Elsewhere, The Australian’s John Durie brings fantastic news from the Australian entities that were caught up in the spectacularly terrifying collapse of Lehman Brothers.

"Australian councils, charities and other investors have scored a major victory in their fight to reclaim money lost when US investment bank Lehman Brothers collapsed in 2008 and now stand to recover as much as 98c in the dollar on their investments. Final settlement on the so-called Dante program of collateralised debt obligations has just come through, paying on average 98c in the dollar but on some tranches as much as $1.07. The settlement has cut the damages claim against Lehman Brothers from $190 million to $150 million, according to IMF chief John Walker, who is running the class action against Lehman Brothers Australia."

98 cents in the dollar… That’s a bloody good return, people.

Meanwhile, The Australian’s Matthew Stevens says AGL Energy’s entry into arbitration with Santos and Esso-BHP Billiton highlights the utter failure of the New South Wales government to rid the state of its vulnerability to high levels of Bass Strait gas, due to Premier Barry O'Farrell’s new restrictions on coal seam gas exploration.

"Every three years those long-term arrangements come up for price review. Inevitably the producers seize the moment to ask for more than that and this is resisted by the wholesale customer. At one level, this stand-off is not particularly unusual. What is different this time, however, is that the past three years of seismic change in the gas marketplace has probably left the arbitrage between contract and market prices at an historically high mark. In simple terms then, the producers are likely to have demanded a serious increase in price to reflect the shifting plates of gas demand and supply, and that effort is being understandably resisted by AGL.”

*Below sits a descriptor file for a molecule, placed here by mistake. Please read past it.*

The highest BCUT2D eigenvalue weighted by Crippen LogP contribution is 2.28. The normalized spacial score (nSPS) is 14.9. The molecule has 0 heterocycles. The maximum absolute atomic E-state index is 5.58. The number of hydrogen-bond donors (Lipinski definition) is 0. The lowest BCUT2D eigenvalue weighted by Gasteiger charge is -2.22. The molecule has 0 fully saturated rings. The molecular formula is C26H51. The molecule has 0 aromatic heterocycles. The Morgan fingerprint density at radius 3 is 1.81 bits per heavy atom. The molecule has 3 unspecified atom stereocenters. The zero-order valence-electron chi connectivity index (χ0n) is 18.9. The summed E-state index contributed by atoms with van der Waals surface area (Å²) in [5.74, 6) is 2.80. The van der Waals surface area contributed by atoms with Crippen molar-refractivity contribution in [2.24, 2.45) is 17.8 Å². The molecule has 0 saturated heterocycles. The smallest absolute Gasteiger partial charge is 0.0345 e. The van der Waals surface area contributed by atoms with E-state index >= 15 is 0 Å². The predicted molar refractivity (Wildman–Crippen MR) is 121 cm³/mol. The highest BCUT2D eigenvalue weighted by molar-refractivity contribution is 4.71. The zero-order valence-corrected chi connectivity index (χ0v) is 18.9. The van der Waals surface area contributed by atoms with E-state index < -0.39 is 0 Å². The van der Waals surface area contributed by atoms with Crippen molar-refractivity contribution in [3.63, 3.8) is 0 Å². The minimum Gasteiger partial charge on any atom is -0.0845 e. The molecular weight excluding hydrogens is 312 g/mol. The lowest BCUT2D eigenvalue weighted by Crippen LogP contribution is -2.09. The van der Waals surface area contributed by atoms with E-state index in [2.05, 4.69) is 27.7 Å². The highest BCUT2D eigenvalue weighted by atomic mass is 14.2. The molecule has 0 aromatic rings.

What Stevens argues is this highlights the failure of the New South Wales government to grab the unconventional gas opportunities before it, which will become readily apparent when the current arrangements between producer and wholesale buyer runs out in 2016. It’s a clinic on how pieces on energy and government should be delivered.

The Australian’s Tim Boreham heralds the cessation of the religious proselytising style practice of door knocking on behalf of the electricity company AGL.

"Until now, AGL had derived about 20 per cent of its new business from pavement pounding – an all the more vital channel given the introduction of the Do Not Call register for phone canvassers. ‘The reality is our customers don't like doorknocking,’ admits AGL chief executive Michael Fraser. ‘Seventy per cent (of householders) surveyed had a negative view about it. I expect to see others in the market cease doorknocking in the not too distant future.’ AGL emulates Energy Australia in banishing the spruikers. Our mail suggests Origin Energy, AGL's biggest rival, is not in a hurry to follow suit.”

Meanwhile, The Australian’s Adam Creighton delivers a pretty stinging critique of Australia’s middle-income welfare system and has the self-respect to mention that the Family Tax Benenfit B program, which costs $4.5 billion to encourage secondary earners – mostly women – to ignore their careers and stay at home, was a Howard government policy.

Given the debate about paid parental leave, sparked by Howard’s political love-child Tony Abbott, we need a serious discussion about just what benefits a family should generate from a parent staying at home, while at the same time a proper discussion about how to get women back to work, without succumbing to the debate about boardroom quotas – a debate that also isn’t over.

The Herald Sun’s interest rate-watching doyen Terry McCrann says that it’s entirely likely that the Reserve Bank will maintain its ‘active hold’ setting at next week’s monetary policy meeting. However, if today’s capex numbers come in "very, very bad,” there will be pause for thought. McCrann also has a big crack at wind farms in a separate piece.

And finally, The Australian’s Rowan Callick explains how managers and professionals are sometimes earning more than their American counterparts, which is no surprise. However, some of the lower-income earners are starting to secure incomes comparable to lower-income levels in the US. Now that is great for China and totally messed up for the US.